[Viewpoint] Japan’s disturbing imperialist instinct

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[Viewpoint] Japan’s disturbing imperialist instinct

Distorted historiography, sovereign claims over the Dokdo islets and politicians’ visits to the Yasukuni shrine are habitual for the Japanese. Each of these acts strains bilateral relations with South Korea.

Now, the Japanese are throwing another tantrum over history textbooks and the Dokdo islets. The latest spat has not yet been blown out of proportion because Japanese politicians have refrained from further annoying their neighbors by choosing not to visit their infamous Yasukuni shrine, which is dedicated to Japanese war heroes.

Japanese Prime Minister Naoto Kan did not pay a visit to the shrine on Aug. 15 - which marks the end of World War II and Japan’s occupation of Korea - for the second consecutive year. Instead, he attended a memorial service for the soldiers killed in the war and commented on Japan’s fault in inflicting pain on its neighbors.

Such decency was possible because the Liberal Democratic Party is in power. The right wing criticized the government for being cowardly and lacking patriotism. To ultranationalists, absolute loyalty to imperial Japan equates to patriotism.

Visiting Yasukuni, a shrine to house and honor the spirits of those who died fighting on behalf of the Japanese emperor, has, in the past, served as a way to fire up war enthusiasm among the populace.

Thousands of young men willingly and proudly sacrificed their lives during the war. The shrine is not a simple memorial hall to respect the dead and their families. It is a hypnotic dedication of commitment to the emperor and state. Paying homage to the shrine and attending a ritual there cannot be regarded in the same light as commemorating the dead.

The Yushukan memorial museum in the shrine compound is filled with war exhibits justifying the imperial Japanese government’s invasions. The Zero-Sen fighter aircraft, the kaiten torpedo and a replica of the battleship Yamato are some of the unabashed exhibits reviving the country’s war glories. The museum canteen sells “naval curry” with the same recipe that served the Imperial Navy. The place is brimming with nostalgia for Japan’s militarist heyday.

We are not simply criticizing the enshrinement of Class A war criminals; Yasukuni will not escape controversy even if it does not pay tribute to war criminals. The shrine remains a perennial symbol of imperialism and colonization. A leader who pays respect to the shrine cannot be trusted as peacemaker.

Yet, Japanese right-wing conservatives underscore Yasukuni rituals every year. They argue that Japan enjoys today’s peace because of the sacrifice of war heroes and that it is the people’s duty to honor them. Many Japanese agree. But they have overlooked an important fact - that it is they who caused the war. The Japanese are glorifying invasive war. They have not ruminated on their crimes. Instead, they regret that they were defeated.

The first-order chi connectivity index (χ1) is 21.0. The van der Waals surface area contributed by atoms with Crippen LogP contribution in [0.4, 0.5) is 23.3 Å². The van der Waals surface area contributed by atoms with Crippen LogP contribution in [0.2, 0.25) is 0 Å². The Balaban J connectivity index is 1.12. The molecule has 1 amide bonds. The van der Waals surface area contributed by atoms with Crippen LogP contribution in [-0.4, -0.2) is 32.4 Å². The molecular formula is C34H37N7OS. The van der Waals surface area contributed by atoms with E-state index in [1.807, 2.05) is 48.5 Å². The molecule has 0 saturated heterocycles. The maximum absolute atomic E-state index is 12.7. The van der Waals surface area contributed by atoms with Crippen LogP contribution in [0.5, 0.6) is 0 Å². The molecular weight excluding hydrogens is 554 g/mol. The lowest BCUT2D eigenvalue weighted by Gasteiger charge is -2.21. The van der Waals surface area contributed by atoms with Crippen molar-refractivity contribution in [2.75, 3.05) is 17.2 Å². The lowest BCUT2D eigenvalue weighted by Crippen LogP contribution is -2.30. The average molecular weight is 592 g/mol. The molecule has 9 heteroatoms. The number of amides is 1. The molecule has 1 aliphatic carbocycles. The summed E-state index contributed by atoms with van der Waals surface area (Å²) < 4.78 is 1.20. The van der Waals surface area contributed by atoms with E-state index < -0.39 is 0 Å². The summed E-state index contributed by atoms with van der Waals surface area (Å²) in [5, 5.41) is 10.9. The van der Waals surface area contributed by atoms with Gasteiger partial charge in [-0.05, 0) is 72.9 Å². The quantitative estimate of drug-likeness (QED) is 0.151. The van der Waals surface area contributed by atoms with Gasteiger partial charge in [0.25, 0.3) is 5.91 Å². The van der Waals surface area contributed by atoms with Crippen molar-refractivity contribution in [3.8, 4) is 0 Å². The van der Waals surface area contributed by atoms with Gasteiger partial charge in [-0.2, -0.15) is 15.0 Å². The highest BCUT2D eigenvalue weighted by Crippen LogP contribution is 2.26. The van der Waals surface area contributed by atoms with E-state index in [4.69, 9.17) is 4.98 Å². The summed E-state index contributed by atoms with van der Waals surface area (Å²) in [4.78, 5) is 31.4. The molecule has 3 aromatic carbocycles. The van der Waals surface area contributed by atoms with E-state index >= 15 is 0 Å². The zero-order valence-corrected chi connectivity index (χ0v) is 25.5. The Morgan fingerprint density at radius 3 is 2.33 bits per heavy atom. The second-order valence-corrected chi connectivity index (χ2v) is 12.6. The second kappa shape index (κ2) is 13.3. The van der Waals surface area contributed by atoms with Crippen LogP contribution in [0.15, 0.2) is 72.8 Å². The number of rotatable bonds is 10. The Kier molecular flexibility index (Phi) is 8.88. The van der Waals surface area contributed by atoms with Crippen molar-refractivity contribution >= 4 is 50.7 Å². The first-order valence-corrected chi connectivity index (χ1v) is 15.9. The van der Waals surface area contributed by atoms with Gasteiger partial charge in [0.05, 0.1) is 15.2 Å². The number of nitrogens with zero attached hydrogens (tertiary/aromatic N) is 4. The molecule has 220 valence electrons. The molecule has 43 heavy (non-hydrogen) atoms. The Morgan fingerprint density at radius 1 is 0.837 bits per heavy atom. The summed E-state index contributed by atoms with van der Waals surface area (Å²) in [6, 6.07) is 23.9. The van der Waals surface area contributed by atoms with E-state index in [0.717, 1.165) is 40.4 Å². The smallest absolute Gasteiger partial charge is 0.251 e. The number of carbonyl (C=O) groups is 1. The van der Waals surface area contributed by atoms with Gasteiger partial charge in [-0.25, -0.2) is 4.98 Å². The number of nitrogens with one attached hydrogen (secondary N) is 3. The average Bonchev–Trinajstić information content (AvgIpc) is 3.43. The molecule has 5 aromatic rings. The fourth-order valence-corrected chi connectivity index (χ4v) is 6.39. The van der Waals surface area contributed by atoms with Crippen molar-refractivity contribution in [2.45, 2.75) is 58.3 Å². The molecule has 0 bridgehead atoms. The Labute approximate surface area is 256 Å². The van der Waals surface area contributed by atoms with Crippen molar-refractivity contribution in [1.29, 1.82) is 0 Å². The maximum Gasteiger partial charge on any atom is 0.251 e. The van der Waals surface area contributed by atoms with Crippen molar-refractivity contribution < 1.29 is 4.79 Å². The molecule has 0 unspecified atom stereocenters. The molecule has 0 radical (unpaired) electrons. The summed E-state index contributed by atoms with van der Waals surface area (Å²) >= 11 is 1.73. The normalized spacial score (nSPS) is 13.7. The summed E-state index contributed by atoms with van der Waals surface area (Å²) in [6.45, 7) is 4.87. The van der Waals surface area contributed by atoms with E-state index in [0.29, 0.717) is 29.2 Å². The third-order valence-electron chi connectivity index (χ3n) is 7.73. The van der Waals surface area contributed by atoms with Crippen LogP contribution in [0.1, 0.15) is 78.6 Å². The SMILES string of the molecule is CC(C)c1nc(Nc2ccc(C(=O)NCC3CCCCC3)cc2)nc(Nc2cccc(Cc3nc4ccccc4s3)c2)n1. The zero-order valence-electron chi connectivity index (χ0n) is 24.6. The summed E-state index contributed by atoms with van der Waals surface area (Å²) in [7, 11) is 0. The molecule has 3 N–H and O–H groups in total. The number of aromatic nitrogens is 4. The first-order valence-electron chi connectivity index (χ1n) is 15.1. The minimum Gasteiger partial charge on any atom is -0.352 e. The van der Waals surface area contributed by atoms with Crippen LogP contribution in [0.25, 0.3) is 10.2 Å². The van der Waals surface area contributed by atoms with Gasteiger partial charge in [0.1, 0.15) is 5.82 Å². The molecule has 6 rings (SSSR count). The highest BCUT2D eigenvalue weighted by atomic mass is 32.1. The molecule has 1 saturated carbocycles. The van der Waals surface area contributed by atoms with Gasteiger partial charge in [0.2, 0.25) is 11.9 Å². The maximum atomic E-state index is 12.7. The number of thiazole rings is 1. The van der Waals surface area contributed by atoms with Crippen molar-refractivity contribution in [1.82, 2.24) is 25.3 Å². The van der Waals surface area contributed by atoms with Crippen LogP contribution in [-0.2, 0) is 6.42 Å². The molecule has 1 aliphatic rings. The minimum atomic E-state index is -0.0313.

Ultranationalists somehow worked their propaganda into the minds of the public, brainwashing citizens to identify as victims. Even if they do not consider themselves nationalists, ordinary Japanese believe they have suffered because of the war. The post-war generation considers its conscious clear of any war crimes.

Of course, there are many Japanese who disagree and feel ashamed of their past. Japan is a diverse and multicultural society even if, from the outside, the Japanese may appear entirely right-wing. It is difficult to stigmatize Japan as a whole because the country has many faces Some are extremely brutal, and some extremely genteel. Some could not be more cunning, and others are decent.

We should not stigmatize Japan. There are Japanese who claim Dokdo as theirs and those who are excited about Korean entertainers and pop culture. Some head to the Yasukuni Shrine and others shop on the streets of Myeong-dong in Seoul.

We are not upset with Japan as a whole. What disturbs Korea is the imperialist instinct that ultranationalists doggedly try to breed. They tend to be subdued during peaceful times but resurface when tensions build.

We are again at a time of tension. Japan is pleading for solidarity and patriotism in order to battle the aftermath of the March 11 earthquake and ensuing economic hardship. In this case, nationalistic instinct can be usefully exercised.

But better-sensed Japanese will fight and master their demonic instincts.

*The writer is social news editor of the JoongAng Sunday.

By Nam Yoon-ho
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